After director Tyshun Wardlaw's film, "Growing Up Milwaukee" was screened at the Milwaukee Film Festival in October, Geraud Blanks contacted her a second time for permission to use the film in an upcoming festival for Black History Month.
"She was like, 'Yeah, Geraud, but I'm kind of in the talks with HBO right now,'" recalled Blanks, cultures and communities director for Milwaukee Film, a nonprofit arts organization.
"Growing Up Milwaukee" just started streaming on HBO Max, the cable channel's streaming app. It will also be available for a week during the Black History Month festival put on by Milwaukee Film, which features 30 films and dozens of events accessible to virtual attendees.
Through the Black Lens program, Milwaukee Film began the festival celebrating Black History Month in 2019, but it has changed a bit this year. Because of the COVID-19 pandemic, celebrations will be held virtually and on demand throughout February. Additionally, virtual events will be held on Milwaukee Film's YouTube and Facebook pages and the Black Lens Facebook page.
Despite challenges, a virtual event means that Milwaukee Film can stream more films throughout the month, which viewers can access on their computers, tablets or smartphones or watch via a streaming service on their televisions.
"What we worked really hard to do was come up with a really diverse lineup of films that speak to people on an emotional level — films that document our history, but also films that we felt like people would want to sit down with their family, loved ones, colleagues, whoever ... and enjoy," Blanks said.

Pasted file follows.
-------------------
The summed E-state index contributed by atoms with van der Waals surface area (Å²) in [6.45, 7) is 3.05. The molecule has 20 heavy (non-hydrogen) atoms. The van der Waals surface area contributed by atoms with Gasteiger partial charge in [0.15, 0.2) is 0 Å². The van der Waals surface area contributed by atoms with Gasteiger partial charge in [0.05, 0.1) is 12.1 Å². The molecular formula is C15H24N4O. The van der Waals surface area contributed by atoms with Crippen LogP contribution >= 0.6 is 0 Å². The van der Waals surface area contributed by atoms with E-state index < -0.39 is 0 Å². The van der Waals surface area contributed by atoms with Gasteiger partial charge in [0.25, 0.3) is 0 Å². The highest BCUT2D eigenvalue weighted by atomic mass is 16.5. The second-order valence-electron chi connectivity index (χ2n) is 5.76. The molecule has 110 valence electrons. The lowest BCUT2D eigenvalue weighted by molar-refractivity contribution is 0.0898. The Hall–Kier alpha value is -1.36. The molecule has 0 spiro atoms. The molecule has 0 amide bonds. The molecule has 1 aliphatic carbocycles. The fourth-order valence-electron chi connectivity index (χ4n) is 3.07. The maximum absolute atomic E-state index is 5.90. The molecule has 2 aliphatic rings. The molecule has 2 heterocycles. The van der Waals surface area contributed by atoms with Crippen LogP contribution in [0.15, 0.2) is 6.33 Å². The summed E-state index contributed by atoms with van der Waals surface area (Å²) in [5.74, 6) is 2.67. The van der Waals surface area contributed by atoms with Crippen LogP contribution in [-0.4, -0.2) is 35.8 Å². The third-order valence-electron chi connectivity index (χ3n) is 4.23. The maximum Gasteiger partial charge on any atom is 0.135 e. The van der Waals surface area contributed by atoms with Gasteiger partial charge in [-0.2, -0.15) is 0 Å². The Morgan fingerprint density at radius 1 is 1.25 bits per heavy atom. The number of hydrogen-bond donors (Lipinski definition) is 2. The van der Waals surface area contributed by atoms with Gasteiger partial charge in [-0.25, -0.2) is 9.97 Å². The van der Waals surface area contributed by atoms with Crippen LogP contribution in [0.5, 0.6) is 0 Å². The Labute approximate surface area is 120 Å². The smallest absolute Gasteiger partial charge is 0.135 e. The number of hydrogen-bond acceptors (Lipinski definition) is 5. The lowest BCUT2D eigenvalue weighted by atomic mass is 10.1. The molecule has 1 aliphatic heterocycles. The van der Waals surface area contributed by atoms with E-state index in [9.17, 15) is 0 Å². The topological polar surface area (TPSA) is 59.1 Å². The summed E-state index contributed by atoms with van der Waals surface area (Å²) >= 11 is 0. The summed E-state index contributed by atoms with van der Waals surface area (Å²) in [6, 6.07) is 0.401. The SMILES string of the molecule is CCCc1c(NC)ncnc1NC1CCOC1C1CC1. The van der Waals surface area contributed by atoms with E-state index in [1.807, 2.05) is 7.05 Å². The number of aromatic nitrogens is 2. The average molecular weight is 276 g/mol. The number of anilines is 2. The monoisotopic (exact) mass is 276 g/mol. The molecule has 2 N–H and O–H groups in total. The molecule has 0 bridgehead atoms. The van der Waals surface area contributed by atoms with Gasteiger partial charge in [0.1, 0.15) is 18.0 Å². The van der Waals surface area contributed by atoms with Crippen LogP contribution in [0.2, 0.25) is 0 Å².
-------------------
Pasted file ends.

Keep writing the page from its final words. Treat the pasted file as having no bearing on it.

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Viewers can buy festival passes for $24.99 that will give them access to all films on the virtual platform. Tickets are available for those who want access to individual films. The cost is $3.99 for nonmembers and $1.99 for members of Milwaukee Film.
Blanks said the goal of the Black History Month event is to encourage awareness of these films that might otherwise not reach the masses. It's important, too, he said, that viewers have opportunities to connect with the filmmakers. That could be in form of watching the filmmakers speaking with others about their films or engaging with them on social media.
2 Featured Films Reflect On Bias
One of the films, "Coded Bias," was directed by Shalini Kantayya and speaks to discrimination in technology by relaying the story of a researcher whose dark skin tone wouldn't register on facial recognition software. But it recognized her when she covered her face with a white mask.
"We don't think of technology as being discriminatory," Blank said. "But anything that human beings create carry our biases."
He said movies such as "Coded Bias" bring awareness and recognition to this systemic problem.
This film is being made available for free to all students in southeastern Wisconsin. Students can get access from their schools.
"Growing Up Milwaukee" is an attempt to tell the stories behind the statistics that Milwaukee is one of the worst places for Black people to live, with disparities especially wide in incarceration rates and income.
Blank said watching this movie felt a bit like looking in the mirror, especially because he personally knows people featured in the film.
"I was watching a film about my city, and it was told through the perspective of people from my city — not some scholar or commentators from somewhere else," he said.
This film is only available from Feb. 22 through Feb. 28. Wardlaw will discuss her film as part of a panel on the closing night of the festival.